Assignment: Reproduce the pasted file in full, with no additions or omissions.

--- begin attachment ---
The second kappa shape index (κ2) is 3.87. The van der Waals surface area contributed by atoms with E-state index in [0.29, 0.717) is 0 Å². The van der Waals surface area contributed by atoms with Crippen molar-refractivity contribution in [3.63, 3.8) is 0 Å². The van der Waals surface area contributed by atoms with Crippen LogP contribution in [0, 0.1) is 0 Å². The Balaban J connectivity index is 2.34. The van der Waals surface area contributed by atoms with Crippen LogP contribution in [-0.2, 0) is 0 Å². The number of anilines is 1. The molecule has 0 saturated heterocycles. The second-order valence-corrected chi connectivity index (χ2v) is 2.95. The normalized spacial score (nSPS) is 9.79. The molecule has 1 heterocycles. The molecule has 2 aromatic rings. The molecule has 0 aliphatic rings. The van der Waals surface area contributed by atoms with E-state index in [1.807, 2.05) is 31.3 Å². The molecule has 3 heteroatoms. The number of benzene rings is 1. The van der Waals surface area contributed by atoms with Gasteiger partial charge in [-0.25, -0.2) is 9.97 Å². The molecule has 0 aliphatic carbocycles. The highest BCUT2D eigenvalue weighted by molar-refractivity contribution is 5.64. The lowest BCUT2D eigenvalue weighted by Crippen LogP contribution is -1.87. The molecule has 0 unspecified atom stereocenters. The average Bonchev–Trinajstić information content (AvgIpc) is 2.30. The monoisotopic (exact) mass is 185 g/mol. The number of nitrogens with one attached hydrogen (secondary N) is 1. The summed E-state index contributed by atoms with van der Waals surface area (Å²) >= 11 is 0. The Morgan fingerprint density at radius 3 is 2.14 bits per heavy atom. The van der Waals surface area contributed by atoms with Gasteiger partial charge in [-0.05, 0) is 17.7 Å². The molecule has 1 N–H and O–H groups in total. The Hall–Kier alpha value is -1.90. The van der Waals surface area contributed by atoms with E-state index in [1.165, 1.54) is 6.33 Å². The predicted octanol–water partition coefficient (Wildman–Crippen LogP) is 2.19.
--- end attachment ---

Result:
The second kappa shape index (κ2) is 3.87. The van der Waals surface area contributed by atoms with E-state index in [0.29, 0.717) is 0 Å². The van der Waals surface area contributed by atoms with Crippen molar-refractivity contribution in [3.63, 3.8) is 0 Å². The van der Waals surface area contributed by atoms with Crippen LogP contribution in [0, 0.1) is 0 Å². The Balaban J connectivity index is 2.34. The van der Waals surface area contributed by atoms with Crippen LogP contribution in [-0.2, 0) is 0 Å². The number of anilines is 1. The molecule has 0 saturated heterocycles. The second-order valence-corrected chi connectivity index (χ2v) is 2.95. The normalized spacial score (nSPS) is 9.79. The molecule has 1 heterocycles. The molecule has 2 aromatic rings. The molecule has 0 aliphatic rings. The van der Waals surface area contributed by atoms with E-state index in [1.807, 2.05) is 31.3 Å². The molecule has 3 heteroatoms. The number of benzene rings is 1. The van der Waals surface area contributed by atoms with Gasteiger partial charge in [-0.25, -0.2) is 9.97 Å². The molecule has 0 aliphatic carbocycles. The highest BCUT2D eigenvalue weighted by molar-refractivity contribution is 5.64. The lowest BCUT2D eigenvalue weighted by Crippen LogP contribution is -1.87. The molecule has 0 unspecified atom stereocenters. The average Bonchev–Trinajstić information content (AvgIpc) is 2.30. The monoisotopic (exact) mass is 185 g/mol. The number of nitrogens with one attached hydrogen (secondary N) is 1. The summed E-state index contributed by atoms with van der Waals surface area (Å²) >= 11 is 0. The Morgan fingerprint density at radius 3 is 2.14 bits per heavy atom. The van der Waals surface area contributed by atoms with Gasteiger partial charge in [-0.05, 0) is 17.7 Å². The molecule has 1 N–H and O–H groups in total. The Hall–Kier alpha value is -1.90. The van der Waals surface area contributed by atoms with E-state index in [1.165, 1.54) is 6.33 Å². The predicted octanol–water partition coefficient (Wildman–Crippen LogP) is 2.19.